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Things to do in Grand Canyon

Itineraries for Your Trip to Grand Canyon National Park

Grand Canyon National Park locals share their perfect days.
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3 Days in Grand Canyon National Park for Families

Curated by Jacqueline Kehoea writer who specializes in America’s national parks.

When most people think of iconic American landscapes, Grand Canyon National Park usually climbs to the tip-top of the list—it’s certainly at the top of mine. A UNESCO site, a wonder of the world, and the largest canyon in the country, the Grand Canyon is a unique experience. And, lucky for us, it’s open for exploring.

You and the kids could spend weeks here and still feel amazed—there’s plenty to do for families—but three days is a good amount of time to cross off all the must-dos. Here’s what’s in store for your Grand Canyon getaway.

Summers can be incredibly hot. Bring sunscreen and water.

If you only have time for one thing, make it a canyon helicopter tour.

Day 1

Blow the kids’ minds by taking a helicopter tour. Not only is the experience incredible—flying like a bird above one of the world’s largest canyons—but it’ll help build that awe for when everyone's feet hit the ground. It also showcases how huge Mother Nature's masterpiece is.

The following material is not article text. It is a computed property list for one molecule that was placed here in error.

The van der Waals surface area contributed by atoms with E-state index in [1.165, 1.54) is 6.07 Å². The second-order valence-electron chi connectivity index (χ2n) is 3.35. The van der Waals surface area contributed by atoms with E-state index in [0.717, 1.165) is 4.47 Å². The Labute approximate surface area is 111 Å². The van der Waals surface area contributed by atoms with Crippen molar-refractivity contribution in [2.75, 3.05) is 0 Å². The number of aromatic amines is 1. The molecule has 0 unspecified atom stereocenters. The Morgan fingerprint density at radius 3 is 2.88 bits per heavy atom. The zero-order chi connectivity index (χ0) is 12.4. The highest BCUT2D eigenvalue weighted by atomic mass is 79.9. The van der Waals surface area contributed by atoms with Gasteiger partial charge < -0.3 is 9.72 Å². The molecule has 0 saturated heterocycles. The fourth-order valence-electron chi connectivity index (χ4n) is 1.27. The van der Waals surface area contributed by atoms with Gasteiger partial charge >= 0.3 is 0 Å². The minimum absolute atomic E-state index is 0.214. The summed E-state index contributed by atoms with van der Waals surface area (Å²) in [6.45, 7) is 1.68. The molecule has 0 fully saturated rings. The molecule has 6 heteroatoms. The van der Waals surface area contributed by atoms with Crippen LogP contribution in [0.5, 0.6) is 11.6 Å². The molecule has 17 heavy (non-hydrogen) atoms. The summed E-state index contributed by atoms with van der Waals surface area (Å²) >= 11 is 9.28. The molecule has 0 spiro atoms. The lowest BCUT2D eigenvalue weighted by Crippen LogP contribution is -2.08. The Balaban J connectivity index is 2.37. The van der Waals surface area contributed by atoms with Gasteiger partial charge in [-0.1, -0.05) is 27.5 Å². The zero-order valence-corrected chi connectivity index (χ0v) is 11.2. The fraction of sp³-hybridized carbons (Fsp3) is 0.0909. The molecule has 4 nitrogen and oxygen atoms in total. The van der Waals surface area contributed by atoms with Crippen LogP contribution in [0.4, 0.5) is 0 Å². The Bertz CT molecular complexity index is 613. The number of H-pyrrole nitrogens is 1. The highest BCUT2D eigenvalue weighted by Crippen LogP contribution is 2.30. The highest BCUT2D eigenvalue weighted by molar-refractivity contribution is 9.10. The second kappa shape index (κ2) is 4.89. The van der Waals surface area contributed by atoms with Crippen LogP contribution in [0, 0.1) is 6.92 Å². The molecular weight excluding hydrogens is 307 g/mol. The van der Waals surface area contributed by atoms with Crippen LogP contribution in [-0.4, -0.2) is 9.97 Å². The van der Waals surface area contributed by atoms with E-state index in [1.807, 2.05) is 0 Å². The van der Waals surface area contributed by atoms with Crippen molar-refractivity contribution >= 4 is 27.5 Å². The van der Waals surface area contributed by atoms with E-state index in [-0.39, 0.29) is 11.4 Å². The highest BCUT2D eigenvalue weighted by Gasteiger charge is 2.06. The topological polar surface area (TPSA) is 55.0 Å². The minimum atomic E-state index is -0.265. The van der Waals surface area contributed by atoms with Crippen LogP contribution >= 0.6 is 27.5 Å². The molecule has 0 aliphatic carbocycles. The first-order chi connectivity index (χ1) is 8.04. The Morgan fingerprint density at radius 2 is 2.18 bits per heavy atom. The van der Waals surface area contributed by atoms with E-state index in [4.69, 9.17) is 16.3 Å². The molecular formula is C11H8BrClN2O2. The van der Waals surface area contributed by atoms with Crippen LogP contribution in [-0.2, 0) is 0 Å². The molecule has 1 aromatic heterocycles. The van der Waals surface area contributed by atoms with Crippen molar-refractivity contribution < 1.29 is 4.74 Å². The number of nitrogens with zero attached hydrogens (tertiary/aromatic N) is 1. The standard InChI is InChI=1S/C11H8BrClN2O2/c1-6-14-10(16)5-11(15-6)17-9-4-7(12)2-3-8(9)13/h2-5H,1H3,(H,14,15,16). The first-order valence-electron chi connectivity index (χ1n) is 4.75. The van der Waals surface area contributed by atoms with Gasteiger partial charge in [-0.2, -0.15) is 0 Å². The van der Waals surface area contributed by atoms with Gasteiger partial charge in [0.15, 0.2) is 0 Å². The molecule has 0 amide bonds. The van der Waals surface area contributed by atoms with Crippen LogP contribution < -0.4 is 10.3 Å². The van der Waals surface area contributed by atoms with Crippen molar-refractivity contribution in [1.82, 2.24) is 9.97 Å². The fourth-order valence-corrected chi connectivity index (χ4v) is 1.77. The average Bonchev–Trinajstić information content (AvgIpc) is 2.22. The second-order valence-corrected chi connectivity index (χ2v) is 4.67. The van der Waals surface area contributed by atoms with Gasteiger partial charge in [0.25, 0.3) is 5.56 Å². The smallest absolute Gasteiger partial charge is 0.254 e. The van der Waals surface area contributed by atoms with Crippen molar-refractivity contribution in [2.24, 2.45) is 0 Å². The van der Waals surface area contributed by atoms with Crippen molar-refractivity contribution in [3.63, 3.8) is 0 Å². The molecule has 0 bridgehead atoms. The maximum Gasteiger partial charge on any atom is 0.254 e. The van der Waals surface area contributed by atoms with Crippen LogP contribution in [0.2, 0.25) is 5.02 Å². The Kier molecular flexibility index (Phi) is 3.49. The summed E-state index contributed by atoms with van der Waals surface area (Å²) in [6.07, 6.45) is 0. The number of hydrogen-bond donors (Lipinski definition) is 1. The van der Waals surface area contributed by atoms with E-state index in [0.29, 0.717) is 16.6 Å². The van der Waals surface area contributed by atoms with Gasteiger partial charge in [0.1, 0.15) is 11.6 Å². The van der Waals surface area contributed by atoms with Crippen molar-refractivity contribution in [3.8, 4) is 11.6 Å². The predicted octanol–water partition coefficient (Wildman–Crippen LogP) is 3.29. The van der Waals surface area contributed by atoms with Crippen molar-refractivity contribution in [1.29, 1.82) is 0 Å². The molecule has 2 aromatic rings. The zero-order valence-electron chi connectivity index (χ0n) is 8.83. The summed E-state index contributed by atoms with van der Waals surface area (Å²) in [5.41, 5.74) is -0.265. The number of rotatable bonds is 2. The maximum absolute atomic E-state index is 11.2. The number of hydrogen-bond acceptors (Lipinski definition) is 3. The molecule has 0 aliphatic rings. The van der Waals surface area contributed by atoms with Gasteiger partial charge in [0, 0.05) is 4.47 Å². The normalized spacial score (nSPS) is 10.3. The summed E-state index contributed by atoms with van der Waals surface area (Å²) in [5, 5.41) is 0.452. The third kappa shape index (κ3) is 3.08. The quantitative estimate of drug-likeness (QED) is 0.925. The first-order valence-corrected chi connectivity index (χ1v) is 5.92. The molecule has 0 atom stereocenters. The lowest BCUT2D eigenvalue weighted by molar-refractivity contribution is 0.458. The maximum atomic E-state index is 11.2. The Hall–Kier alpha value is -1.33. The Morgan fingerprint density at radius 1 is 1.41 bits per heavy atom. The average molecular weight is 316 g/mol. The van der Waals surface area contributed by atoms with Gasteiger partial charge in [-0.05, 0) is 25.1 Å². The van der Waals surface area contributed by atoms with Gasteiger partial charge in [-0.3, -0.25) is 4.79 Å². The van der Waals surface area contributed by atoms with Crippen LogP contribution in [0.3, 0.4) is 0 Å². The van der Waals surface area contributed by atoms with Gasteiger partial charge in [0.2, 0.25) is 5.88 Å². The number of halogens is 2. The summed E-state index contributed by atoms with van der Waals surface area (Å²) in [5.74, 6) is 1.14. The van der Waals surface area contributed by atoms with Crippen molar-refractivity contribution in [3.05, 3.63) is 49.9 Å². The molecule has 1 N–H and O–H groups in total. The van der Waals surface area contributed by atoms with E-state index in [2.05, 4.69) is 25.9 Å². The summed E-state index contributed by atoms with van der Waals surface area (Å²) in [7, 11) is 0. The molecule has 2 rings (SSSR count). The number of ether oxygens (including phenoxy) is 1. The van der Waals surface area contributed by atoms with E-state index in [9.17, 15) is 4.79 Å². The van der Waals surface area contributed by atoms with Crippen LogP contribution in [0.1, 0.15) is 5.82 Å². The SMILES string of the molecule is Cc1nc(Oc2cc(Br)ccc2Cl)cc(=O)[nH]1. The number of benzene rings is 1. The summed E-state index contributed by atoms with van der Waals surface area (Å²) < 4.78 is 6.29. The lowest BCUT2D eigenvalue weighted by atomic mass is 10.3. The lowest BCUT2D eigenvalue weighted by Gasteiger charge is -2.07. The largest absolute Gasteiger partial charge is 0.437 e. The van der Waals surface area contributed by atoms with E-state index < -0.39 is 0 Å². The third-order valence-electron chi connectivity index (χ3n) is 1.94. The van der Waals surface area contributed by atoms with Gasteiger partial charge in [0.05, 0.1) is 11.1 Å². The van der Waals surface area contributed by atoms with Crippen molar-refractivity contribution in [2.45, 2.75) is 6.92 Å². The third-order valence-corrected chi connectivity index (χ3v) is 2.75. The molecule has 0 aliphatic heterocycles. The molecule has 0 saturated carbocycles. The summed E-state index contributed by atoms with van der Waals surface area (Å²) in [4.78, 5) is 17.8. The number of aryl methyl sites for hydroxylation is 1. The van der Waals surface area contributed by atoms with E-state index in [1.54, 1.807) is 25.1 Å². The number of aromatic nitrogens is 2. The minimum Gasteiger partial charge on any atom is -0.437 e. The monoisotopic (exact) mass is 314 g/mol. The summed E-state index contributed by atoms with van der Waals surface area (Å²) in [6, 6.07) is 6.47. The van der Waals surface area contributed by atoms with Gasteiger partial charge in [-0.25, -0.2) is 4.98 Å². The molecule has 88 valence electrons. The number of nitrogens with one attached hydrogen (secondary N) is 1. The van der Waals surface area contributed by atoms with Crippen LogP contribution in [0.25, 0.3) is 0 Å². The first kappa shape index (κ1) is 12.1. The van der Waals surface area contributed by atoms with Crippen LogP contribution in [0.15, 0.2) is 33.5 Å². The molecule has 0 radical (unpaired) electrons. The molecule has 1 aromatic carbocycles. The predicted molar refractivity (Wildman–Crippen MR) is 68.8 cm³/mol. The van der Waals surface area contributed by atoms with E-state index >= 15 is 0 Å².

Back on the South Rim, nab lunch at the Bright Angel Cafe or Delicatessen at the Marketplace in the General Store. Then take a hike. The South Rim Trail winds from the Visitor Center to Mather Point, the Bright Angel Trail, and beyond, a flat path with stellar views. Take the 13-mile (20-kilometer) trail as far as you wish—you can return on the shuttle.

Day 2

You’ve seen the canyon from the air and on foot. Now see it from a windowless Hummer. Tour the park, get photos, and access a guide who can share stories. Not to mention: Everyone, no matter their fitness level or age, can keep up.

From here, you’ve got options: Take the Grand Canyon shuttle and explore to Hermit’s Rest; visit Yavapai Point and Geology Museum; go on another hike; or take Desert View Drive, the scenic drive to do in the park, snaking for 25 miles (40 kilometers) and six viewpoints. The Desert View Watchtower is out there, too.

Day 3

Hiking families might consider the maintained South Kaibab Trail. It goes down to the river, though you can’t hike down and back in a day. The Cedar Ridge day hike is 1.5 miles (2.4 kilometers) into the canyon—beware the haul back to the top. No matter how far you go, being in the canyon is special.

Back on the South Rim Trail, grab dinner at El Tovar Dining Room—if you nabbed a reservation. Afterward, watch the sun set and then stargaze from spots like Mather Point. The kids won’t forget seeing the Milky Way in such glowing detail.

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